When Bierstadt painted The Falls of Saint Anthony in his New York studio he aimed to convey the original grandeur of the location in a depiction that contains a veiled critique of the destruction of one of the most unique natural sites in the United States. Rather than offer an image of the Falls as they were in his own time, Bierstadt aimed to recreate their original beauty, using compositional devices traditional in landscape painting.
A group of trees leads the eye into a panoramic view of the falls. Extending from the background, the evening light is magnified by the drops of water suspended in the atmosphere and bathes the forms in golden tones. In this sense Bierstadt’s work recalls Claude Lorraine’s compositions. The emphasis placed on the Falls themselves, whose drop is in fact equal in size to Niagara, reflects the artist’s training in Germany. Bierstadt, however, considered the American landscape to be superior to that of Europe in its beauty and monumentality, expressing this notion through the grandeur of compositions such as the present one. Also innovative is the minutely detailed manner of depicting the vegetation in the foreground. It reflects the artist’s interest in botany, which he shared with painters such as Frederic Edwin Church.
In the foreground Bierstadt depicts several Indians and a man with a stick seen from behind and wearing a hat. Recent research has suggested that this figure could be the Franciscan missionary Louis Hennepin who discovered the Falls in 1680.
"But works of nature, the landmarks erected by the eternal elements; can these be obliterated? Have they any past which the artist can preserve for coming generations? Let this picture decide. Here are the Falls of St. Anthony, as they roared to an untenanted solitude in the year 1835, when George Catlin visited and sketched them. Who would recognize their identity between that fair wild scene and the Falls of St Anthony today."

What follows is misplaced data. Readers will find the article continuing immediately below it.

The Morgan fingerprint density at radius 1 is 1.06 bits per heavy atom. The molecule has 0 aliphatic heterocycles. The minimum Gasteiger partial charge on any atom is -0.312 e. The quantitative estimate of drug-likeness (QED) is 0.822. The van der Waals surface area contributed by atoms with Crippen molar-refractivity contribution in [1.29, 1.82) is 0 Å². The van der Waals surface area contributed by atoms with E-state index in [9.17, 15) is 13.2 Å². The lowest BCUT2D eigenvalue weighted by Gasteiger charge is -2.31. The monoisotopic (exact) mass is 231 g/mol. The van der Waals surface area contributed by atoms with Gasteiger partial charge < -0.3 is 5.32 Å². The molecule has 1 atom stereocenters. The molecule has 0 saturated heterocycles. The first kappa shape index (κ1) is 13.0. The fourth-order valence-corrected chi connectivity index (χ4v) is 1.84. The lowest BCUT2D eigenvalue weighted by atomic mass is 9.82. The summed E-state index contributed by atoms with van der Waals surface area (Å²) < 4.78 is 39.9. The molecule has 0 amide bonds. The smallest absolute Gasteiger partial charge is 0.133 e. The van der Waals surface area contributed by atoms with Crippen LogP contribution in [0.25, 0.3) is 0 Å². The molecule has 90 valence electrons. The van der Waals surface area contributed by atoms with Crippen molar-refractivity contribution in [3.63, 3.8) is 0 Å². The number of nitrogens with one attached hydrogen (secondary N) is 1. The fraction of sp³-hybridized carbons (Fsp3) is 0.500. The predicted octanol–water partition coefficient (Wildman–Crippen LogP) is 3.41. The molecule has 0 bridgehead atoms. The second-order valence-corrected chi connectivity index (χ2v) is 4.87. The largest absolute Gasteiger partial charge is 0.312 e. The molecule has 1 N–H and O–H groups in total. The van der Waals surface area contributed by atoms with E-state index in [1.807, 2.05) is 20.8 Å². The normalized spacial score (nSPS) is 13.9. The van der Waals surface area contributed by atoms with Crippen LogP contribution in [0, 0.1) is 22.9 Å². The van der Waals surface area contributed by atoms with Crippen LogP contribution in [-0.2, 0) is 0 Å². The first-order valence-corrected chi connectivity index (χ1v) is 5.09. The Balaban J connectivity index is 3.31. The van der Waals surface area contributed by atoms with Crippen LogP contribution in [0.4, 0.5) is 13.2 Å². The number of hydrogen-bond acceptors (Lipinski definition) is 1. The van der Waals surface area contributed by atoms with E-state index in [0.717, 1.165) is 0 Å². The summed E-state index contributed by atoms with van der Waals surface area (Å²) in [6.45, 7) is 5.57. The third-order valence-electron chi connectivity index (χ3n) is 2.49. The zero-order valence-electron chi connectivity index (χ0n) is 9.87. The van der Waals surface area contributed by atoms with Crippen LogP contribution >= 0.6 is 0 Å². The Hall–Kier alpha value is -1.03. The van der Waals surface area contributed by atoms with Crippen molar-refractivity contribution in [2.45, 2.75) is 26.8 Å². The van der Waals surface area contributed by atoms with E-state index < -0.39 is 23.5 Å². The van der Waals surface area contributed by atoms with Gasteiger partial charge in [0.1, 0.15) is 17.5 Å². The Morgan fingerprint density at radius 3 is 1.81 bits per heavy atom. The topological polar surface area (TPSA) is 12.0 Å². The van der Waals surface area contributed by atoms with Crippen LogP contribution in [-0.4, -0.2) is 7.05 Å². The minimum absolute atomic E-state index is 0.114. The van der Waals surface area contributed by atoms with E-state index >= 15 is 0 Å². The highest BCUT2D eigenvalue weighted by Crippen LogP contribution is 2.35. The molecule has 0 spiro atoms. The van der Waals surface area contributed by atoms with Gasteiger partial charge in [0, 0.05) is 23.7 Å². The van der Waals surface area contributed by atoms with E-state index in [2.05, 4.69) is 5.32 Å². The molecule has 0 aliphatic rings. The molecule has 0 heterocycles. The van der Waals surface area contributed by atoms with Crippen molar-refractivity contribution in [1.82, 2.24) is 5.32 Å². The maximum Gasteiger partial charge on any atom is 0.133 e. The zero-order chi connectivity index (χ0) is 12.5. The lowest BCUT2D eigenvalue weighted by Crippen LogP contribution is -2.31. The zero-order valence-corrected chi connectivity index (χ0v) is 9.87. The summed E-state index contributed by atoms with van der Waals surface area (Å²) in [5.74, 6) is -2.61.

Painted only a few years before Matthews' lecture, Bierstadt's elegiac image of The Falls of St. Anthony reflects the same sense of lost wilderness and time. It is an imagined scene, of "fair wild" nature as Claudian arcadia, with its hazy golden light, conventional framing trees and pensive figures at the left. Unlike Catlin, Bierstadt saw the Falls long after the "untenanted" landscape had become memory. By the time he visited Minnesota in the 1880s, they were surrounded by the burgeoning city of Minneapolis. Their exaggerated scale here probably reflects the ambition of Bierstadt's instincts as well as memories of Niagara Falls which he first saw in 1869.
It has been suggested that the solitary man in black standing on the rocky outcropping in the lower centre represents Father Hennepin, the Franciscan missionary who discovered the Falls and named them after St. Anthony of Padua while a captive of the Sioux in 1680. Bierstadt turned to the theme of discovery throughout his career, including his 1875 mural for the U.S. Capitol. Whether as interloper or as contemplative spectator, the presence of the figure in this painting is unresolved. As Novak observed: nature was "contemplated by the small meditating figures in these landscapes without much recognition either of nature's negative aspects or of the destructive potential of the 'culture' symbolised by [...] the figure of man himself."
Elizabeth Garrity Ellis